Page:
“We see a big demand for glass plates, both clear and colored,” says Jean Zuckerman, spokesperson for manufacturer Eschenbach Commercial Foodservice of Chantilly, Va.

Even if the plate is white, the rim isn't. “Everyone has red and blue [rims], but pink, fuchsia and black are becoming popular,” Harris says.

The demand for new colors hasn't stopped at plates. “Everyone wants colored stems,” Harris adds. However, the color palette for glassware is limited. “To make colored glass dishwasher-safe, the color literally has to be inside of the glass, which is a huge investment,” he says.

Colored glass is popular, but Ruff warns to stay away from using colored stemware to serve wine. “You can't see the color of the wine if you are using a green stem. They should only be used for water.”

Colors also are showing up on flatware. Unique offers “Red Crayons” — stainless steel flatware with red handles.


The days of the 6 1/2-inch dessert plate are gone, says Larry Green, president of Rentals Unlimited in Stoughton, Mass. “Everyone is going for bigger plates. [Event designers] use 12-inch chop plates to set the table and 10 1/2-inch plates all the way through the meal.”

For less formal crowds, the company offers a 13-inch, laminated leather charger.

Green says the upsizing provides more work space for chefs. “They are doing a lot more design of the dessert and salad courses,” he says. “It's all about the presentation.”

Though dessert plates are growing, Eggleston says chargers have been scaled down to more “realistic” sizes. “The normal size for a charger is 12 inches,” she says. “It had crept up to 14 inches, which I balked at. I tease chefs that they'd like a 48-inch plate.”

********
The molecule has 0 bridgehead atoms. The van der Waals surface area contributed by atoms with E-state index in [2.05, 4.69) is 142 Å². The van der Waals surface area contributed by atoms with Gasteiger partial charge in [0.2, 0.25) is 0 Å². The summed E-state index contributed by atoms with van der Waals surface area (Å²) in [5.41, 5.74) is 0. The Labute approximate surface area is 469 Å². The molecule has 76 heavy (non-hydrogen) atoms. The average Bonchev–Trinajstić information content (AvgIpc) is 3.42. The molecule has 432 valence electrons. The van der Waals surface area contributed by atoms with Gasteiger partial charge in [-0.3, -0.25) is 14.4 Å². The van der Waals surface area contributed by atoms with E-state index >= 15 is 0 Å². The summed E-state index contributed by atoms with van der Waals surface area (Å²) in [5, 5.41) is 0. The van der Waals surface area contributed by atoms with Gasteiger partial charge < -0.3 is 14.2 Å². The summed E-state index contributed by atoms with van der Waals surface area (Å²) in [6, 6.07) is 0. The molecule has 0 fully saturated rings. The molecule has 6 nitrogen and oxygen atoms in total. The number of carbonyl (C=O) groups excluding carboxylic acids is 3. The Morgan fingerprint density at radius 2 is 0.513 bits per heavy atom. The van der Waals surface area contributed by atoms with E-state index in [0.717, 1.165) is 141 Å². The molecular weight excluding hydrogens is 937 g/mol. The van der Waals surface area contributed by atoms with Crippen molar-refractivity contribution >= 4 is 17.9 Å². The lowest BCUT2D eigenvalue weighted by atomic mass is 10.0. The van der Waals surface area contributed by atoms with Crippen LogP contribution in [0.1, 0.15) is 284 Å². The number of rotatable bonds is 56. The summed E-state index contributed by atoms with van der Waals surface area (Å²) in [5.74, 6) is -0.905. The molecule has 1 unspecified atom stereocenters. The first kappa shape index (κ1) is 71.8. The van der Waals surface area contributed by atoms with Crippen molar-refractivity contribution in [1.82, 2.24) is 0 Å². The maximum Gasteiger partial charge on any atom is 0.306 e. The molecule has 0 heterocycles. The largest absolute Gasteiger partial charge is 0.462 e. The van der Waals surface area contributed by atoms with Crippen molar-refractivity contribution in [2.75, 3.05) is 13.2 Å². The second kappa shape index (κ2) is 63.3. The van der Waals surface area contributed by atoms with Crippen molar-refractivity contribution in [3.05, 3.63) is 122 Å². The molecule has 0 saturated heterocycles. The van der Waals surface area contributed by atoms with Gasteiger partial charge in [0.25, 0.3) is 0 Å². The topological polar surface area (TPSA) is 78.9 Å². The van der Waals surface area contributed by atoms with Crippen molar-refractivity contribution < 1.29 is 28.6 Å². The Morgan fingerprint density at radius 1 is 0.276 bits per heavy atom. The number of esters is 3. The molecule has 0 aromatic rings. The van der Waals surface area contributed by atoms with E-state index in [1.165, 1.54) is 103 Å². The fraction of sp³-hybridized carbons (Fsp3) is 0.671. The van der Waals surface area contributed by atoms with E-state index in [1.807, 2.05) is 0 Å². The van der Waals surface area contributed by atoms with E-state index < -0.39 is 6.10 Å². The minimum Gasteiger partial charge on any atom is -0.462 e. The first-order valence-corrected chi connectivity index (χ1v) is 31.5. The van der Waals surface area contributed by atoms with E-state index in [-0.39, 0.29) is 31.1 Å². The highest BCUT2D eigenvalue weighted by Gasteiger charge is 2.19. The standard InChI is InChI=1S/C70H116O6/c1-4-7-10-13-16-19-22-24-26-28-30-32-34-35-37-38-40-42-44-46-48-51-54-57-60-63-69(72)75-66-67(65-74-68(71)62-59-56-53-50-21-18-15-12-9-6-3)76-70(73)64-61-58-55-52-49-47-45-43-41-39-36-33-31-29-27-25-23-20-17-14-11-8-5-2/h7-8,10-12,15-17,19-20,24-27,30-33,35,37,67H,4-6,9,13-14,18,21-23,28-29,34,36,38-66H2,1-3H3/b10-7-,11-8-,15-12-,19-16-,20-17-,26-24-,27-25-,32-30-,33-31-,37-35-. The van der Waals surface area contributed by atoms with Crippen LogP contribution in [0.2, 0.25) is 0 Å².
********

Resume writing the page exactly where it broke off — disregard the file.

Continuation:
She attributes the trimmed sizes to a need to conserve space. “I think table space was getting too tight,” she says.


For formal affairs, “you still see a lot of precious metals being used like gold and platinum,” Wells says. “We do a pattern where we have a gold and platinum mix” so the planner can choose a gold or silver theme.

Likewise, Rentals Unlimited offers Cotillion, a new plate that mixes silver and gold in a rim design, Green says.

However, there has been a dramatic increase in the use of silver over gold, according to Harris. For younger clientele, “gold is too ostentatious, and silver is classy and understated,” he says.

In flatware, “we're seeing a trend away from silver plating into a high-quality 18/10 stainless steel,” Millward says.

Eggleston says event designers are going back to a traditional feel for formal table settings. “The wide-band glasses and gold-rim plates do get a big impact when you walk in the room. It's not subtle.”

RESOURCES: Brighton Falls China, 724/846-3300; Corby Hall, 973/366-8300; Eschenbach Commercial Foodservice, 703/263-1550; Rentals Unlimited, 781/341-1600; Tablescapes, 312/733-9700; Ten Strawberry Street, 303/320-5525; Unique Tabletop Rentals, 800/709-7007

For archived articles on plates and tableware click on the following links: